I was going through my news feeds this morning and stumbled across this article about securing web services. The article is short and doesn’t give any examples of one of the methods I use a lot. I thought I would elaborate on one of the topics it touches on which is securing a web service with a Username and a Password. While there are other ways to secure web services I find this particular method works really well when dealing with internal systems that may not speak .Net. It is also simple to implement on both sides. These systems could be in Java, PHP or even 4GL. If you are a .Net developer and want to secure a web service with a username, password, or even other information, here is what you need to get going.
1. Create an object that extends SoapHeader
The first thing you need to do is create an object that extends the built-in SoapHeader object. The object can be simple or complex. Add the tokens you want to authenticate against. Here is a sample:
1 /// <summary>
2 /// Extends from SoapHeader and provides a username / password
3 /// for web methods that need authentication.
4 /// </summary>
5 public class ServiceAuthHeader : SoapHeader
7 public string Username;
8 public string Password;
2. Add a property to your service class that uses the class above
Once you’ve created your base soap header class, add it as a property to your service class.
// SoapHeader for authentication
public ServiceAuthHeader CustomSoapHeader;
3. Attribute the method you want to secure
Add the SoapHeader attribute to each or certain methods you wish to secure pass in the name of the property that is defined as the SoapHeader object in step 2.
3 public int AddTwoNumbers(int x, int y)
6 return x + y;
4. Create a method to process your SoapHeader for authentication
The last big step is to create a static method that will take in your custom soap header class and process it for validation. The first thing we want to do is make sure that some type of credentials were passed in the SoapHeader and that the properties we are looking for are not null. Finally we want to validate each property contains the information we are looking for. This could be read from the web.config file, database, or other places.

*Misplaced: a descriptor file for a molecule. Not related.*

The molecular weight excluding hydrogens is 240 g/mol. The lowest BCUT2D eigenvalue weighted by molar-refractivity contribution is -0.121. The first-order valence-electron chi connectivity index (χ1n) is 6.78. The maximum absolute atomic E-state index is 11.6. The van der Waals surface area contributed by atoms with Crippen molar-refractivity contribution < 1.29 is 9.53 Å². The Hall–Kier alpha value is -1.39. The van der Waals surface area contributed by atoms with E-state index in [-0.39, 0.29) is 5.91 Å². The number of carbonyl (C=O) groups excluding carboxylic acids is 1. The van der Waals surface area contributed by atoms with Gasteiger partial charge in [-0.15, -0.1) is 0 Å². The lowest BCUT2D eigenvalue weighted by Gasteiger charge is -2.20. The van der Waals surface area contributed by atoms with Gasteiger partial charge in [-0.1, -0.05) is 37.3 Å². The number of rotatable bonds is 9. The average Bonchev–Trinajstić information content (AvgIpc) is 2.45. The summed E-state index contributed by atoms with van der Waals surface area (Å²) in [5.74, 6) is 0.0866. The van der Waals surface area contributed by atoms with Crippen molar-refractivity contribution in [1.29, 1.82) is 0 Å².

1 public class ServiceAuthHeaderValidation
3 /// <summary>
4 /// Validates the credentials of the soap header.
5 /// </summary>
6 /// <returns></returns>
7 public static bool Validate(ServiceAuthHeader soapHeader)
9 if (soapHeader == null)
11 throw new NullReferenceException(“No soap header was specified.”);
13 if (soapHeader.Username == null)
15 throw new NullReferenceException(“Username was not supplied for authentication in SoapHeader.”);
17 if (soapHeader.Password == null)
19 throw new NullReferenceException(“Password was not supplied for authentication in SoapHeader.”);
22 if (soapHeader.Username != “myusername” || soapHeader.Password != “mypassword”)
24 throw new Exception(“Please pass the proper username and password for this service.”);
26 return true;
5. Add validation to service method
3 public int AddTwoNumbers(int x, int y)
5 // Test to see if the proper credentials were passed in.
8 // If we get this far the user has been validated.
9 return x + y;
That’s it. You now have all the pieces of the puzzle to process a request and validate the credentials of the calling client via a username and or password. If we launch the solution we will see that our XML for our service has been updated and now contains an XML Node called ServiceAuthHeader which contains two sub nodes: username, password.
Passing SoapHeader Credentials To Your Service
Now that we have our service secured, we need to now call the service and pass the credentials expected from a client. Based on the example above, once you add a web reference to the service and instantiate the service in code, the thing you want to look for is a new property of your service proxy called ServiceAuthHeader. This is converted into a property called ServiceAuthHeaderValue. This property needs to be an instantiation of the ServiceAuthHeader class where you set the username and password properties. Here is an example of a console application calling our service and passing the required information to authenticate.
1 using System;
2 using System.Collections.Generic;
3 using System.Text;
5 namespace ConsoleApplication1
7 class Program
9 static void Main(string args)
11 localhost.Service service = new ConsoleApplication1.localhost.Service();
12 localhost.ServiceAuthHeader header = new ConsoleApplication1.localhost.ServiceAuthHeader();
13 header.Username = “myusername”;
14 header.Password = “mypassword”;
15 service.ServiceAuthHeaderValue = header;
16 int x = service.AddTwoNumbers(1, 1);
The return result will be 2 of course and from the client side it is rather trivial to pass the credentials as you see. That’s it. Happy authenticating!
To take authenticating one step further with a custom SoapExtension read this follow up article.